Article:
Pay the Piper – Chapter Twenty

Previous Chapter

The nice thing about concrete is, while you can try and sterilize it with an EMP, since it’s not conductive you won’t get very far. The science on psychometry is still mostly out, but we do know it’s somehow related to electromagnetism. Conductors retain psychometric imprints poorly – especially when you hit them with an electrical current – nonconductors retain it well. So concrete is one of the best candidates for long term retention in modern life. But impressions can also be covered over by new layers, so a person walking down a sidewalk will leave traces of his passage but other people crossing the same stretch of sidewalk will quickly wipe them away.

It’s really a lot like other kinds of forensics in that respect.

The FBI was already swarming over a half a dozen parking lots and public parks inside the theoretical launch zones they’d established for the crop duster attacks. They’d started in those areas because the drones used in to spray the peanut oil required a fair amount of clearance for a safe liftoff and were on the large side – larger than the drones used in the previous two attacks – so the working theory was that they were brought in and out via a truck or large car.

It was a solid theory based on the logistics and timing of the crime. It was also turning up exactly zero.

Each of the two overlapping sections of map that they were checking was about a mile square and that covered a surprising number of parking lots or similar suitable launch zones. Eugene told me as we left headquarters that they’d covered most of them and were beginning to look at rooftops and other more inaccessible places the attack might also have been staged from already.

Four hours later, standing in parking lot number five, I was tired, irritable and hadn’t found anything more on my side of things. It was full dark and Eugen had gone to get something for us to eat, leaving me surrounded by normal FBI agents who hadn’t been read in on psychometrics and were clearly wondering why the Asian guy in beige was wandering around and poking at the concrete with ungloved hands every so often.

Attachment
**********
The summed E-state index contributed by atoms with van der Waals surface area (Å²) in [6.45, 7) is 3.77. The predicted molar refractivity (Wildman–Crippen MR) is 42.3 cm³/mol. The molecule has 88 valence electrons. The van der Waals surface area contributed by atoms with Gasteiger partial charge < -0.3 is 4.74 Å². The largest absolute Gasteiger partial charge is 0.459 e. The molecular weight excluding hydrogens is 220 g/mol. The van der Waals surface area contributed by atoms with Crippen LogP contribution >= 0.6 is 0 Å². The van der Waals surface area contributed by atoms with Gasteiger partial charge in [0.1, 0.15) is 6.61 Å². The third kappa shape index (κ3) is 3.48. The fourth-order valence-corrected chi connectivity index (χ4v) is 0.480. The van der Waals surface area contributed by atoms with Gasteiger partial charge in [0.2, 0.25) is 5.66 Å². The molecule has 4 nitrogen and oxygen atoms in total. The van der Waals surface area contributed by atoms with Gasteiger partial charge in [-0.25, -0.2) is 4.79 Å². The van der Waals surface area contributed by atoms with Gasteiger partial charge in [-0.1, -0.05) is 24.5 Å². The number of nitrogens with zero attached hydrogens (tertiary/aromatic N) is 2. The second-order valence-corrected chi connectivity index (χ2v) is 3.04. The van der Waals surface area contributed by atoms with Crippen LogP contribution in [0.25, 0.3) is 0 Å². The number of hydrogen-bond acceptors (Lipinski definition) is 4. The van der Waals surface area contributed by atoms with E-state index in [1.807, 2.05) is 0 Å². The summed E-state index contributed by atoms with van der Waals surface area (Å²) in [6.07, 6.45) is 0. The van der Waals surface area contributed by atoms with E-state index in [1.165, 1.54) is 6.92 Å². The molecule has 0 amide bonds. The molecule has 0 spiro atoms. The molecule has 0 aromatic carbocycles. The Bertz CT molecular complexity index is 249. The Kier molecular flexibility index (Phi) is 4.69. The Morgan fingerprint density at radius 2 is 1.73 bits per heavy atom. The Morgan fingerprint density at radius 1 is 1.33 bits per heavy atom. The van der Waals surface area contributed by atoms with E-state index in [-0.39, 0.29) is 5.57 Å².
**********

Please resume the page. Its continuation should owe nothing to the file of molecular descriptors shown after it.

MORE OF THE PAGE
At least they were polite enough not to give me a hard time about it.

Unfortunately most of them were wondering if I was some kind of psychologist or similar profiler brought in to waste taxpayer money as they did the hard work of collecting evidence that could actually be taken to trial. At least, that’s what I assume the suspicion, annoyance and contempt signified. I couldn’t blame them. I wasn’t getting anything they couldn’t have gotten on their own and it’s not like they knew I could pick up on their inner emotions. Normally I’m good at tuning that kind of flack out but the last couple of days had wrung me out pretty good and I was well on my way to total exhaustion today, too.

I pulled my gloves back on and crossed the street to the low railing running by the boardwalk. Below it was a quaint little marina full of sail boats and other personal watercraft. Gingerly I rested my forearms on the metal railing and stared out at the moonlight on the Pacific.

The ocean is a fantastic psychometric insulator. Unless water is very pure it’s an excellent conductor, plus it’s a liquid so it’s always in motion even in a sealed container so even in distilled water psychometric impressions tend to break up quickly. Young psychometrics are told to imagine waves on a beach as a basic exercise to help them insulate themselves from psychometric overstimulation as one of the first mental disciplines we learn. Some days you just have to go back to the basics.

With eyes closed it was easy to imagine myself on a boat far out on the ocean, rocking along quietly, with no FBI or homegrown terrorists making demands of my time or energy. Adrift on the waves I was even insulated from the constant demands of my own Gift, free of the dozens of types of mental “noise” that bombarded my synesthesia addled brain day by day. If you really wanted to hide from a psychometric forget about EMPs, you could just –

I snapped back to reality with a horrible realization, touching the SIM card in my pocket just long enough to send a text to Eugene. And Natalie and Hennesy for good measure.

This wasn’t a copycat attack. It was the same group but using a new method of attack. Assuming our terrorists did know about the existence of psychometrics, they couldn’t use EMPs to sterilize every attack site they operated from. The collateral damage from a pulse strong enough to suit their purposes would highlight the staging area they used like a spotlight. A half a city block losing power would be all it took for the dozen local and Federal agencies looking for them to zero in on their location in seconds. San Francisco police response times weren’t the best in the nation but they wouldn’t have to be.